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Brexit and data protection – coal in the Christmas stocking? Part 1

February 22, 2021
Insight

As we all know, when the UK left the European Union on 31 December 2019 there was a transitional period until 31 December 2020 for a trade deal to be agreed. That deal was agreed well past the 11th hour, on Christmas Eve 2020, as if the UK’s departure came as a surprise a mere four and a half years after the referendum result.

So far as we know, the three wise men were not present at the signing. This parting Christmas gift may turn out to be more of a lump of coal in the stocking for UK businesses’ data protection compliance programmes. The question is, has Brexit, now that it has been finalised, changed data protection law?

The short answer is: it’s only changed two things, and that might even reduce to one thing. The one thing that’s definitely changed will affect any UK entity which offers goods or services to individuals anywhere in the European Economic Area (EEA) or which monitors the behaviour of such individuals. More on that later. The thing that may have changed is the ability to transfer personal data from the EEA to the UK, but we won’t know for sure for another few months…

What does this mean for organisations in practice?

In this, the first of two articles on the impact of Brexit on data protection, we’ll look at the potential problems around transferring personal data from the EEA to the UK.

Before we start, it’s worth noting that data protection law in the UK remains broadly the same as it has been since May 2018, when the European General Data Protection Regulation (GDPR) came into force throughout the EU, including the UK. The UK’s European Union (Withdrawal) Act 2018, better known as just the Withdrawal Act, transposed the GDPR into domestic UK law once the withdrawal became effective. So, within the UK, we still essentially have the same law as before.

There are, however, a couple of wrinkles when it comes to cross-border data issues between the UK and the EEA (that is the EU plus Norway, Iceland and Liechtenstein, which operate as a club for data protection purposes). One of the principles of GDPR is that personal data cannot be transferred out of the EEA unless the destination meets one of a number of conditions. So now that the UK lies outside the EU, any transfer of personal data from the EU into the UK must meet one of those conditions.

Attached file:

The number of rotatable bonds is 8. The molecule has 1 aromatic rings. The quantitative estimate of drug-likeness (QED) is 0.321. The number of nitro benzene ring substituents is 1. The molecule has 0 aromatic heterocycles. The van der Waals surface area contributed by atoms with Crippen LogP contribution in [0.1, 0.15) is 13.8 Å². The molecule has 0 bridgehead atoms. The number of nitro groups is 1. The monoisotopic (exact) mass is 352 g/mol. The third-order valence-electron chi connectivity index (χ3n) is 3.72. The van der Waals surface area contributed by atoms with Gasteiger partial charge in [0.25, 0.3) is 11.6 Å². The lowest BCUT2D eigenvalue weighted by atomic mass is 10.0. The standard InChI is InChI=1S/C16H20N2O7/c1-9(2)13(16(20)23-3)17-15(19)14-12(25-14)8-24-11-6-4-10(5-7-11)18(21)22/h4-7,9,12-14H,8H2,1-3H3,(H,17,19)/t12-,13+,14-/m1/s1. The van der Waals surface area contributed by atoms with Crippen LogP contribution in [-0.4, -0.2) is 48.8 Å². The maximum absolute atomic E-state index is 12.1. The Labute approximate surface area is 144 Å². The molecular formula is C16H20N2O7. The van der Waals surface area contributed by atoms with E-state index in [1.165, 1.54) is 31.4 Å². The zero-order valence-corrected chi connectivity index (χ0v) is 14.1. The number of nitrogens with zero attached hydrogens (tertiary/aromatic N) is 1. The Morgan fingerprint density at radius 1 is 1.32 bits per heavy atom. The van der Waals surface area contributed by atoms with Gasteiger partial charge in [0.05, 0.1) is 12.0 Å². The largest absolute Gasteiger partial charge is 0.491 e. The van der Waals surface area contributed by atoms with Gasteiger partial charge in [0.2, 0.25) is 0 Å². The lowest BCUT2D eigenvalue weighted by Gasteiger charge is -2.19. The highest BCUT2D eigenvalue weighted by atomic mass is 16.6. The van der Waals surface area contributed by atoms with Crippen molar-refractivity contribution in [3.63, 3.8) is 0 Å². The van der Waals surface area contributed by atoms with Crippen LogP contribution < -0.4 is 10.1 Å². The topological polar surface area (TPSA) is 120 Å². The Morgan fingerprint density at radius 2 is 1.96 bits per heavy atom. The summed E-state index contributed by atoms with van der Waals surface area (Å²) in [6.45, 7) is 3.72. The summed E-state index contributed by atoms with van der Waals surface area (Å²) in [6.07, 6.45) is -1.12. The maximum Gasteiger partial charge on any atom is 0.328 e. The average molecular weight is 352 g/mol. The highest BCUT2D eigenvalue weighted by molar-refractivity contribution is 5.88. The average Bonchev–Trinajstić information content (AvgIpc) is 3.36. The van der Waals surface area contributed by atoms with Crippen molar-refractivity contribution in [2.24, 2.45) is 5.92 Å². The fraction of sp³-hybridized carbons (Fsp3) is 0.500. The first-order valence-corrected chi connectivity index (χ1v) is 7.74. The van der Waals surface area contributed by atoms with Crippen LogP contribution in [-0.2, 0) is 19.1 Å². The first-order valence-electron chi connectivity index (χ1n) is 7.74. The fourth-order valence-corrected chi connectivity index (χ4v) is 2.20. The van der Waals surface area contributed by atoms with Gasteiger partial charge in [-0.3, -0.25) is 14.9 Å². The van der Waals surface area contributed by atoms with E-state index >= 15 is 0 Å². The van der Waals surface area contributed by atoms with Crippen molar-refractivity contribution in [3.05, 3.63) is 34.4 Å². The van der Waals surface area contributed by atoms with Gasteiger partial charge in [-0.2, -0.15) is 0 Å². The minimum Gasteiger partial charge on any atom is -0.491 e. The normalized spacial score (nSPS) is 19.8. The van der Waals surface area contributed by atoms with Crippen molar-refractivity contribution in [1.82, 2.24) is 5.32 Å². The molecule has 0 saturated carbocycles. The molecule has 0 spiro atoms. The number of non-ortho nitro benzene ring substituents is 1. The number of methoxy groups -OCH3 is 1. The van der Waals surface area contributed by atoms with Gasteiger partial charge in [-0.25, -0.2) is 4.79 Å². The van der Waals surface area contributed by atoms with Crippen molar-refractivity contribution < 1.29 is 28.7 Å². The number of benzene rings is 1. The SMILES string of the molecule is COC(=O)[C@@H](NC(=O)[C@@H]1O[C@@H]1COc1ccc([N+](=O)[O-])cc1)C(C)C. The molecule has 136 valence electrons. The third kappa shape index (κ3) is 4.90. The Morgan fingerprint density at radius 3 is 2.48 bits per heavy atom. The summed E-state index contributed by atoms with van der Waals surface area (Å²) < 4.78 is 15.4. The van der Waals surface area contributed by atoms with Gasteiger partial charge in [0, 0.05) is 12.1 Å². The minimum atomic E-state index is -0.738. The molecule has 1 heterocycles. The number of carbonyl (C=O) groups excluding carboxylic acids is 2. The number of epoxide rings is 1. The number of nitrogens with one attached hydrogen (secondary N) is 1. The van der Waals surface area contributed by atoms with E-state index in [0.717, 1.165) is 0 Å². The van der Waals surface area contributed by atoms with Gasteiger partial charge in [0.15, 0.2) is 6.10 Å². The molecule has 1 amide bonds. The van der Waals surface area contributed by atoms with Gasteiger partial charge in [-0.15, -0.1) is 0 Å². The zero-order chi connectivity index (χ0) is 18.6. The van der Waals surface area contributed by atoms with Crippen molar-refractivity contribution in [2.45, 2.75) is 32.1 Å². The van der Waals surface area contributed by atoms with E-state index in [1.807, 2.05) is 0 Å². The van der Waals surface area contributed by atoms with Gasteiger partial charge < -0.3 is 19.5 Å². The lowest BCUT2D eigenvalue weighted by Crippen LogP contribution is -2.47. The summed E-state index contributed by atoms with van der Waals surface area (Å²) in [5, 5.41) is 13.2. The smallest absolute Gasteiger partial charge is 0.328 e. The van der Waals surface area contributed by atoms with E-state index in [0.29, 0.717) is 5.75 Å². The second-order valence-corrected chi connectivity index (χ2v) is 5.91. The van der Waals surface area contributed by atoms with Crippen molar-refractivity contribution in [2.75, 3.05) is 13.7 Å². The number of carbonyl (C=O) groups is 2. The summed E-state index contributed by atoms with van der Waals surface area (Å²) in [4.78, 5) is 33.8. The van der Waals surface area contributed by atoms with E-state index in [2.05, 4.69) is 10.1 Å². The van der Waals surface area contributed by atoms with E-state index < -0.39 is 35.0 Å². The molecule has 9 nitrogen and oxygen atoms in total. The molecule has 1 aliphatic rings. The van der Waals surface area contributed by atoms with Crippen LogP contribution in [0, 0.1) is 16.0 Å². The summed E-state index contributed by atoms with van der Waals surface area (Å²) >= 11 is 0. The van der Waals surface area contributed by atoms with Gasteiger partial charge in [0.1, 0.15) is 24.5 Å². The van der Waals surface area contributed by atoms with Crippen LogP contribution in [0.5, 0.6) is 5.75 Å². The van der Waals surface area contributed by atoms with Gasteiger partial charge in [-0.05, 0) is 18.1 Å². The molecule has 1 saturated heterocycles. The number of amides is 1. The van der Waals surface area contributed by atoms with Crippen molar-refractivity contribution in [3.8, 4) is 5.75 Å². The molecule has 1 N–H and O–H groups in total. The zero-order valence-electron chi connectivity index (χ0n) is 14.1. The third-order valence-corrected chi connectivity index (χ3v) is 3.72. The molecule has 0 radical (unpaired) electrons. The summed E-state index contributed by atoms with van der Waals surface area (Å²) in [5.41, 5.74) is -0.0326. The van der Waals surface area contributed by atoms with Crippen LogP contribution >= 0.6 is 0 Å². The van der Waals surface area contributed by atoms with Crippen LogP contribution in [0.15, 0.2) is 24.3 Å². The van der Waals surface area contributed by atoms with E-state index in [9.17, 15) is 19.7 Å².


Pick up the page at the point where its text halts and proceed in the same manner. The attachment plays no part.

One of those requirements is that the destination country is recognised by the European Commission as having “adequate” data protection law in place. This can apply as a blanket to virtually all data transfers out of the EEA, a much better solution than most of the other conditions, which would require considerable effort at the level of the individual organisations transferring the data. This recognition requires a formal “adequacy decision” by the European Commission, a process which usually takes years.

Of course, the UK has a head-start in terms of achieving an adequacy decision, because it has adopted the very same law that the EU has in place. But, as part of the exercise, the EU will want to check, for example, that enforcement mechanisms are up to its standards. There will also, no doubt, be significant political pressure for an adequacy decision to be granted, given the billions of items of personal data flowing to and fro between the two blocs.

Which brings us back to Christmas Eve. As part of the trade deal, the UK and the EU agreed a further transitional period (which they glamorously named the Bridge, probably so that people might not think it was yet another transitional period), during which the EU would evaluate and hopefully reach an adequacy decision. That period initially expires on 30 April, although it can (and therefore, on the basis of past experience, probably will) be extended to 30 June.

The consequence of this is that data protection represents a microcosm of the overall position that UK businesses were in throughout the period from the referendum result in 2016 until 24 December 2020 – everybody expects a deal to be done, but nobody can be certain, and therefore, in theory, contingencies have to be put in place in case a deal isn’t done (or, in this case, and adequacy decision isn’t reached).

If an adequacy decision is not made in the UK’s favour, then any entity transferring personal data from the EEA into the UK will need to meet one of the other conditions provided for in the GDPR, such as putting in place the “standard contractual clauses” or “binding corporate rules”. A rigorous exercise in ensuring the security of transferred data would be required as part of that. Significant resources would need to be expended by every affected organisation to ensure that they were able to continue transferring data.

Any chess master reading this will by now have wondered – what about data transfers going the other way, from the UK to the EEA? The UK’s version of the GDPR (known as UK GDPR) now requires any transfers of personal data out of the UK to meet one of the same conditions as the EU GDPR. Again, the best way of achieving that is to have an adequacy decision. Fortunately, the UK’s Exit Regulations effectively established adequacy decisions in favour of the EEA and all those other jurisdictions in respect of which the EU had previously granted an adequacy decision (eg Argentina, Israel, Japan, New Zealand, Switzerland). So exports of personal data from the UK to those jurisdictions can continue as they took place when the UK was in the EU.

We’ll keep an eye out for whether and when a UK adequacy decision is made – in the unlikely event that it isn’t, there may be a mad rush to put alternative measures in place.

If you would like more information on data protection, then please contact Justin Ellis at justin.ellis@ilaw.co.uk.

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